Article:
From an early age we are asked to reflect on our desired career path. As we make our way through high school and college, our ideas for a career start to formalize through the selection of a major, internships and job experience. So how do you go from having a job to mapping out a career?
Posts in Career Switching
Maureen attended the Forté Forum several times and shares how she learned something new each time that set her on the MBA path.
"School websites can only convey so much information, so meeting MBA community members at events such as the Forum is essential in determining school fit. Personally, this was the most valuable aspect of the Forum."
Nothing boosts your confidence like feeling completely prepared for your MBA journey. To gain the in-depth knowledge you’ll need, attend one of the many webinars geared just for pre-MBA women, brought to you by Forté.
As a consultant, Beth Bovis can live anywhere she wants and has carefully crafted her work/life balance. You’re surprised to see “consultant” and “work/life balance” in the same sentence? Consulting is commonly considered a way to rack up the frequent flyer miles and see the world, at some cost to domestic stability. But Beth is eager to counter that stereotype.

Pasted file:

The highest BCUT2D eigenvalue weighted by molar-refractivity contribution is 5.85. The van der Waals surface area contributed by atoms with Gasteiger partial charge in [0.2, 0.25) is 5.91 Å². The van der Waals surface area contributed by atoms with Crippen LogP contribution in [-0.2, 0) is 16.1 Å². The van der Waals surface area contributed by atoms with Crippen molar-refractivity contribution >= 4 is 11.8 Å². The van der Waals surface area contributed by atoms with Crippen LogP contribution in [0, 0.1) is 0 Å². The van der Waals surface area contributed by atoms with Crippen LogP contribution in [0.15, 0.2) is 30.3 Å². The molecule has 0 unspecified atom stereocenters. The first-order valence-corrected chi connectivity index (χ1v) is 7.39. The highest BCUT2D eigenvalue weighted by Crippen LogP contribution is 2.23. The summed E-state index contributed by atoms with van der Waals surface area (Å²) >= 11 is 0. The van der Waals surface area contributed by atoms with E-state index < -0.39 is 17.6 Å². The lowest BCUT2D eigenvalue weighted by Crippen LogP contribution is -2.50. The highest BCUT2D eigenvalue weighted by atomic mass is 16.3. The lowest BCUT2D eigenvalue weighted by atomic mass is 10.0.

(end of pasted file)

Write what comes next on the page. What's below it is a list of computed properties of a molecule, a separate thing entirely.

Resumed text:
If you're considering an MBA, a local Forté Forum is the best place for you to get your toes wet. Read an attendee's Forum experience as she discovered the resources available to her to reach her dream of business school.
Debra Coleman briefly tried working in a school…and in a corporate law office…and in a law firm that collected delinquent taxes. “I had no idea what I wanted to do!” she recalls. Graduating from Williams College with a liberal arts…
If you’re serious about getting your MBA, you need to get serious about planning for business school financially.
Forté Fellow Kiri shares her advice on the best ways to give your boss, and your co-workers, enough time to understand and positively accept your entry into business school.
Before taking the leap of changing your degree, Nicole encourages the consideration of five critical elements: timing, personal capability, understanding of post college opportunities, department resources, and financial needs.